I think that’s why this election, this result, is hitting me so hard.
I believed that, in Hillary Clinton, my family would have a true advocate in the White House.
She values and supports families like ours. Her inclusion of people with disabilities at the Democratic Convention and in her platform was not just politics. She is a true supporter of families and of those with disabilities and has been for a long time in her career.
So, I was hopeful that we could have a president who sees us, who hears us. Who “gets” us.Read More
In 2008, the United Nations General Assembly declared April 2 as “World Autism Awareness Day” to encourage all of its member states and the international community to heighten public awareness about autism. Supported by the Convention on the Rights of Persons with Disabilities which came into force the same year, the United Nations promotes a vision of universal human rights for all persons with disabilities and aims to “foster an inclusive and caring society for all and to ensure that all children and adults with autism can lead full and meaningful lives.”
The theme for World Autism Awareness Day 2015 is “Employment: The Autism Advantage.”
Today, the United Nations has launched a “Call to Action” encouraging business leaders and employers to make a commitment to offering employment opportunities to autistic people. You can download the PDF version of this Call to Action here.
In 2007, the United Nations General Assembly unanimously declared April 2 as World Autism Awareness Day, aiming to promote the rights and well-being of the autistic around the world.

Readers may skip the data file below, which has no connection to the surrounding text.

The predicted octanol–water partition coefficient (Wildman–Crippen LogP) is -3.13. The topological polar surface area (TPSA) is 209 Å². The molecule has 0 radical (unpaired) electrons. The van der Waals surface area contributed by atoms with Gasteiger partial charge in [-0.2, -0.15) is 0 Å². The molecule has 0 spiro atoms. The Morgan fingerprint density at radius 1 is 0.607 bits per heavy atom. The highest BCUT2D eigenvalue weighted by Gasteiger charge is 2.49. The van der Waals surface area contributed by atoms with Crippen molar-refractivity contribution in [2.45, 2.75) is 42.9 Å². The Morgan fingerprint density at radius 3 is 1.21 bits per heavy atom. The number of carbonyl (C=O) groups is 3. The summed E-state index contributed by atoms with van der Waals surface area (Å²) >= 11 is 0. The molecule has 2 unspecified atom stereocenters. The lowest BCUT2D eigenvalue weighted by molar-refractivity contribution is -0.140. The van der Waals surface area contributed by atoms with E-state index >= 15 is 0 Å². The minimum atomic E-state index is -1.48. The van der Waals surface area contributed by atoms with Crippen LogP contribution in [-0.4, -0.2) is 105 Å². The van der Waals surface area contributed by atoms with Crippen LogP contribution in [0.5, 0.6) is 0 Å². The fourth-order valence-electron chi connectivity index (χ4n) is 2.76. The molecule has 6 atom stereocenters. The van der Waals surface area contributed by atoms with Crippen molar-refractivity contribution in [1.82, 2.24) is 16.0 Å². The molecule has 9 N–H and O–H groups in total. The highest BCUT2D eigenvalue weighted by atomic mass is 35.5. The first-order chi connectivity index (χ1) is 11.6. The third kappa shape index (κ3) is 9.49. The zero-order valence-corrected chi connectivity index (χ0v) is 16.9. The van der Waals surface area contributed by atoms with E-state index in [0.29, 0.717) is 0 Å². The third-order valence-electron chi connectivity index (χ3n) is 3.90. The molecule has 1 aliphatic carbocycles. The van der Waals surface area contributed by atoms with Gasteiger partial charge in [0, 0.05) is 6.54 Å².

While we who are already “aware” of autism get worn out sometimes by “awareness” campaigns, today’s message from United Nations Secretary-General Ban Ki-moon reminded me of an important international campaign that deserves our attention here at home: Read More
“Look up, buddy. Look to the door, not at the ground. See where you’re going.”
Each morning, as my son walks from my car to the front door of his school, he sweeps the sidewalk with his feet, kicking aside anything that clutters the smooth pavement. He’s been working hard to practice looking forward so he doesn’t get bogged down by every rock that disrupts his clear path from here to there.
In his IEP meetings, too, the educational team charged with selecting his goals and helping him to achieve them, has been picking at all the little spots in his current plan. I have binders full of reports that tell me what my child can’t do. We scour the data to generate lists of target goals. Sifting through the deficits to be remediated and sensory needs to be accommodated, we try to prioritize and maximize my son’s time at school. Read More